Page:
The lack of a clear link between general economic fundamentals and export diversification indicators in the literature has fueled the believe that industrial policies are an absolute requisite to diversify exports. This paper, however, does find a strong statistical connection between horizontal policies and diversification by making two novel changes to traditional methodologies: using export categories that lead to diversification (for example, manufactures) as dependent variables, and using a gravity-equation regression setting. Proximity to other economies explains about a third of cross-country heterogeneity in targeted exports, and four fifths together with horizontal policies. Australia, Chile, and New Zealand emerge as new role models for diversification policies.
International Monetary Fund. Western Hemisphere Dept.
This Selected Issues paper proposes a simple nowcast model for an early assessment of the Salvadorian economy. The exercise is based on a bridge model, which is one of the many tools available for nowcasting. For El Salvador, the bridge model exploits information for the period 2005–17 from a large set of variables that are published earlier and at higher frequency than the variable of interest, in this case quarterly GDP. The estimated GDP growth rate in the 4th quarter of 2017 is 2.4 percent year-over-year, leading to an average GDP growth rate of 2.3 percent in 2017. This is in line with the GDP growth implied by the official statistics released two months later, in March 23, 2018.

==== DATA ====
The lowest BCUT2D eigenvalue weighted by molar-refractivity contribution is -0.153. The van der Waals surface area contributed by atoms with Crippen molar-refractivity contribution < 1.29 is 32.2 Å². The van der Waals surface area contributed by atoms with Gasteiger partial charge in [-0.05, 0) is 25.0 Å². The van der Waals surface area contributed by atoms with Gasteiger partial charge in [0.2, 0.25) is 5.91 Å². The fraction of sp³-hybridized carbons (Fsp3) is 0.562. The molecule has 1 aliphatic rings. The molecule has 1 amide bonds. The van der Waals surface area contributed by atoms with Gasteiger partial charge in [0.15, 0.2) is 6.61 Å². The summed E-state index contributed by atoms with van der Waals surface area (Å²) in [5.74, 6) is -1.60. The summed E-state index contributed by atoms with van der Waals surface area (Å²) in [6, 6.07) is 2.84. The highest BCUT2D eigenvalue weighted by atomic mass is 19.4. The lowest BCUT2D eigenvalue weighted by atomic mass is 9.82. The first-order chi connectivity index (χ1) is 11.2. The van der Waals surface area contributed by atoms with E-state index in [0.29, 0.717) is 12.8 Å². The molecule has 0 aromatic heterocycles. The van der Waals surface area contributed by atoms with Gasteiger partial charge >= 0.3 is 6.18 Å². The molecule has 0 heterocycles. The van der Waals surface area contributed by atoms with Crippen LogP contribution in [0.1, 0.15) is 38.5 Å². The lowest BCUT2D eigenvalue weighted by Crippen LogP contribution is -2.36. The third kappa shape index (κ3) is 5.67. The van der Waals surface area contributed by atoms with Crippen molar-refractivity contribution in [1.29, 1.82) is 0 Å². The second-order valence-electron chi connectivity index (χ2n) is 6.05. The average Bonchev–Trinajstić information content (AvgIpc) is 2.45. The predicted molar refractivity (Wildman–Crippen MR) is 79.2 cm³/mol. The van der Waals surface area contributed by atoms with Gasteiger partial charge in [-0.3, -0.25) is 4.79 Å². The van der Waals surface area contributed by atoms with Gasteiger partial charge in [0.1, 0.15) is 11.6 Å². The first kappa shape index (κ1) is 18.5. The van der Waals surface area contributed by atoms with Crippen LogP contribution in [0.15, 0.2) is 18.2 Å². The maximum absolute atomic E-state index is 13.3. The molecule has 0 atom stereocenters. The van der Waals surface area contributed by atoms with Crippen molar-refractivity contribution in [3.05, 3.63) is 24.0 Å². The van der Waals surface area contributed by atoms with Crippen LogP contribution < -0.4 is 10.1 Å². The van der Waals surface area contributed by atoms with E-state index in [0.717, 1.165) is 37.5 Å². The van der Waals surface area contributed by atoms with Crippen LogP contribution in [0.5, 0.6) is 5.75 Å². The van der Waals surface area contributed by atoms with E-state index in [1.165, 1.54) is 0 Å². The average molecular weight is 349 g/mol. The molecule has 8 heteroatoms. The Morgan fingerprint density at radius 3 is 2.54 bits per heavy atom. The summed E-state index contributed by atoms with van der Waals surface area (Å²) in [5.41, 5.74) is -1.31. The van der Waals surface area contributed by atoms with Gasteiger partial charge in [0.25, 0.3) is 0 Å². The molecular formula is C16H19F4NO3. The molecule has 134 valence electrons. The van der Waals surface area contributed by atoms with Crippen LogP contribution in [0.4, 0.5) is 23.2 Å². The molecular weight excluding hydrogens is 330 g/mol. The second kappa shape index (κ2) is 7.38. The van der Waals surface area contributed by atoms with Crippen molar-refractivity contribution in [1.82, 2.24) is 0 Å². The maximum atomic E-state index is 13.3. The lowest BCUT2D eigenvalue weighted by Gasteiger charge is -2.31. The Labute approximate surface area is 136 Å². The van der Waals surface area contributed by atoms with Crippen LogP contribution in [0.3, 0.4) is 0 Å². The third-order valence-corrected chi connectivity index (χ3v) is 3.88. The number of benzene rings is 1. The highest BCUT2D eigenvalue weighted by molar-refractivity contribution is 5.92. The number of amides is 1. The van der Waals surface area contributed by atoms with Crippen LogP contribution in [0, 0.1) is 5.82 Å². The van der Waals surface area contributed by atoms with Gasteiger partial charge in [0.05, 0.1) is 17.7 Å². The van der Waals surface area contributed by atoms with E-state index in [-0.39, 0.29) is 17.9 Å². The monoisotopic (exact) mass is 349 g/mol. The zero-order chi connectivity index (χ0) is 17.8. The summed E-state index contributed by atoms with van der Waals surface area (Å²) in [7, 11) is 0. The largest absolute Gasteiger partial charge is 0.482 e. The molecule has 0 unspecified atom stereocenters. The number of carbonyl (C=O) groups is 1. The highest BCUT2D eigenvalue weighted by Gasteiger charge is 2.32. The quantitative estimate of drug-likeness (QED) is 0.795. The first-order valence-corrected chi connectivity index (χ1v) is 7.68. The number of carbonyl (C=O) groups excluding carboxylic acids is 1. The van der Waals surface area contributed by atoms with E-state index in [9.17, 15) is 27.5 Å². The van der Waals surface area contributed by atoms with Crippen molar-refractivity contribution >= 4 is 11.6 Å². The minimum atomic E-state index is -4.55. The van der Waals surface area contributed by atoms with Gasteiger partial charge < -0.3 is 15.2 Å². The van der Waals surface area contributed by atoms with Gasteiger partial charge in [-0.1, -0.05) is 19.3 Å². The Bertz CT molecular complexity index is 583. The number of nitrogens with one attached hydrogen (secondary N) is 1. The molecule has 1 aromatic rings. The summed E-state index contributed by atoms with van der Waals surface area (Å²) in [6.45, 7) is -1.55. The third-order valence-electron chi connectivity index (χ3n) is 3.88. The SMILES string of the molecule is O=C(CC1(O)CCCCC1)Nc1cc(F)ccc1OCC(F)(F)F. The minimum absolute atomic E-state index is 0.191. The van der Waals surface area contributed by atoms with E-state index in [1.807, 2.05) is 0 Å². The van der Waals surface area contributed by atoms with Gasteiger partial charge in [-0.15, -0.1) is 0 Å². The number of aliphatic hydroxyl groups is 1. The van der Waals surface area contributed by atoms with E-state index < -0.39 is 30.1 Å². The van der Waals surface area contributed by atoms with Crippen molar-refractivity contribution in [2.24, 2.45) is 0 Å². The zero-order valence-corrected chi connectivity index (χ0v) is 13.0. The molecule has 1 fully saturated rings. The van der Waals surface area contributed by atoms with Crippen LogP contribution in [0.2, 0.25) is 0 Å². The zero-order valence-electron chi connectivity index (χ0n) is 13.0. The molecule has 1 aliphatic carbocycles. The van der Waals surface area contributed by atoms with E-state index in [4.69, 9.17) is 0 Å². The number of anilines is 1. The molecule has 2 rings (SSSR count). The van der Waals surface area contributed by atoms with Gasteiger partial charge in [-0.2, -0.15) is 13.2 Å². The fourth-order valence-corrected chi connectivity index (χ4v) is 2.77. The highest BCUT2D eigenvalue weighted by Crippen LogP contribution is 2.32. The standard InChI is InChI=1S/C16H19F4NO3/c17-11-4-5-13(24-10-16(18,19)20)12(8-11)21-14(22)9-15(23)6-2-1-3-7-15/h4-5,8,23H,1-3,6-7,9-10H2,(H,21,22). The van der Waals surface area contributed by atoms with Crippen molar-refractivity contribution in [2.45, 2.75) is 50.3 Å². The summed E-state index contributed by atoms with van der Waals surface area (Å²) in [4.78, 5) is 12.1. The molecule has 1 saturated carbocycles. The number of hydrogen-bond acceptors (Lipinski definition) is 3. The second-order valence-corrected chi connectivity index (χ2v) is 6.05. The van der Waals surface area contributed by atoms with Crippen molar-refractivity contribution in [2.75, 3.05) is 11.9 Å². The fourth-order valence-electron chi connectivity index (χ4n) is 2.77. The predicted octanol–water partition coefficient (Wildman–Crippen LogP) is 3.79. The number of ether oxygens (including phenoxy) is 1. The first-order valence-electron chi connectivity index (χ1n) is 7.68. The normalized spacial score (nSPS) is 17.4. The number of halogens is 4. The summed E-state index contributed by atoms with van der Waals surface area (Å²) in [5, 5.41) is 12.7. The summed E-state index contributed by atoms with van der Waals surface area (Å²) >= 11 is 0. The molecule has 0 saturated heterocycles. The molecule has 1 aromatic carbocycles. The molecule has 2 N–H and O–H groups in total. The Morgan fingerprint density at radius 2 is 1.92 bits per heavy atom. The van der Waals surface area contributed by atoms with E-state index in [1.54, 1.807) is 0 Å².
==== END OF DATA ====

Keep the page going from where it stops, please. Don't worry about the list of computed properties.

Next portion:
Camila Casas, Mr. Federico J Diez, Ms. Gita Gopinath, and Pierre-Olivier Gourinchas
Most trade is invoiced in very few currencies. Despite this, the Mundell-Fleming benchmark
and its variants focus on pricing in the producer’s currency or in local currency. We
model instead a ‘dominant currency paradigm’ for small open economies characterized by
three features: pricing in a dominant currency; pricing complementarities, and imported input
use in production. Under this paradigm: (a) the terms-of-trade is stable; (b) dominant currency
exchange rate pass-through into export and import prices is high regardless of destination or
origin of goods; (c) exchange rate pass-through of non-dominant currencies
is small; (d) expenditure switching occurs mostly via imports, driven by the dollar exchange
rate while exports respond weakly, if at all; (e) strengthening of the dominant currency
relative to non-dominant ones can negatively impact global trade; (f) optimal monetary policy
targets deviations from the law of one price arising from dominant currency fluctuations,
in addition to the inflation and output gap. Using data from Colombia we document strong
support for the dominant currency paradigm.
This paper investigates the determinants of sustained accelerations in goods and services exports. Strong predictors of export takeoffs include domestic and structural indicators such as lower macroeconomic uncertainty, improved quality of institutions, a depreciated exchange rate, and agricultural reforms. Lower tariffs, participation in global value chains and diversification also contribute to initiating export accelerations. The paper also finds heterogeneity, with somewhat different triggers for Latin America and the Caribbean, as well as for goods and services. Finally, despite the lack of a robust effect on output, export surges tend to be associated with lower post-acceleration unemployment and income inequality.
International Monetary Fund. Western Hemisphere Dept.